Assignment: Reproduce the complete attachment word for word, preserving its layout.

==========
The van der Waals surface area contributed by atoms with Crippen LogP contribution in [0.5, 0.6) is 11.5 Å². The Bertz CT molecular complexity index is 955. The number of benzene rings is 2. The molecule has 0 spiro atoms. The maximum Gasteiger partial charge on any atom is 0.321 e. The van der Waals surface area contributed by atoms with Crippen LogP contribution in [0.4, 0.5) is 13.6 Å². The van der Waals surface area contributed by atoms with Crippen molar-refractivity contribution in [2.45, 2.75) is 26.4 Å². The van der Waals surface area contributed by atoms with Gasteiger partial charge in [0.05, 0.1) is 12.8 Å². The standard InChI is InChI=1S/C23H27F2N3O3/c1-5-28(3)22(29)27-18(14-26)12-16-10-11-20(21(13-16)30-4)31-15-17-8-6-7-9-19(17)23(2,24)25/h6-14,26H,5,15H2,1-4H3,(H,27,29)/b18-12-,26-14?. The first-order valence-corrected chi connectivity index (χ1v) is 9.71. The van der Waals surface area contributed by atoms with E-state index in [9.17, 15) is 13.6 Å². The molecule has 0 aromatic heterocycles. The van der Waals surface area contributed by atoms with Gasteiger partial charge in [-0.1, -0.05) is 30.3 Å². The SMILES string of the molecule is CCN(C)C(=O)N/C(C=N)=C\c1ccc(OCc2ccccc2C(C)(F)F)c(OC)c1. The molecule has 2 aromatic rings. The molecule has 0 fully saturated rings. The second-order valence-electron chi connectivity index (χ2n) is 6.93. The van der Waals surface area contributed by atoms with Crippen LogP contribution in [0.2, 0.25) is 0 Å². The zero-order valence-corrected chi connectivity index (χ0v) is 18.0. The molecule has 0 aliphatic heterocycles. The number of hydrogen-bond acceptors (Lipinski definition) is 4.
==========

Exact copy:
The van der Waals surface area contributed by atoms with Crippen LogP contribution in [0.5, 0.6) is 11.5 Å². The Bertz CT molecular complexity index is 955. The number of benzene rings is 2. The molecule has 0 spiro atoms. The maximum Gasteiger partial charge on any atom is 0.321 e. The van der Waals surface area contributed by atoms with Crippen LogP contribution in [0.4, 0.5) is 13.6 Å². The van der Waals surface area contributed by atoms with Crippen molar-refractivity contribution in [2.45, 2.75) is 26.4 Å². The van der Waals surface area contributed by atoms with Gasteiger partial charge in [0.05, 0.1) is 12.8 Å². The standard InChI is InChI=1S/C23H27F2N3O3/c1-5-28(3)22(29)27-18(14-26)12-16-10-11-20(21(13-16)30-4)31-15-17-8-6-7-9-19(17)23(2,24)25/h6-14,26H,5,15H2,1-4H3,(H,27,29)/b18-12-,26-14?. The first-order valence-corrected chi connectivity index (χ1v) is 9.71. The van der Waals surface area contributed by atoms with E-state index in [9.17, 15) is 13.6 Å². The molecule has 0 aromatic heterocycles. The van der Waals surface area contributed by atoms with Gasteiger partial charge in [-0.1, -0.05) is 30.3 Å². The SMILES string of the molecule is CCN(C)C(=O)N/C(C=N)=C\c1ccc(OCc2ccccc2C(C)(F)F)c(OC)c1. The molecule has 2 aromatic rings. The molecule has 0 fully saturated rings. The second-order valence-electron chi connectivity index (χ2n) is 6.93. The van der Waals surface area contributed by atoms with Crippen LogP contribution in [0.2, 0.25) is 0 Å². The zero-order valence-corrected chi connectivity index (χ0v) is 18.0. The molecule has 0 aliphatic heterocycles. The number of hydrogen-bond acceptors (Lipinski definition) is 4.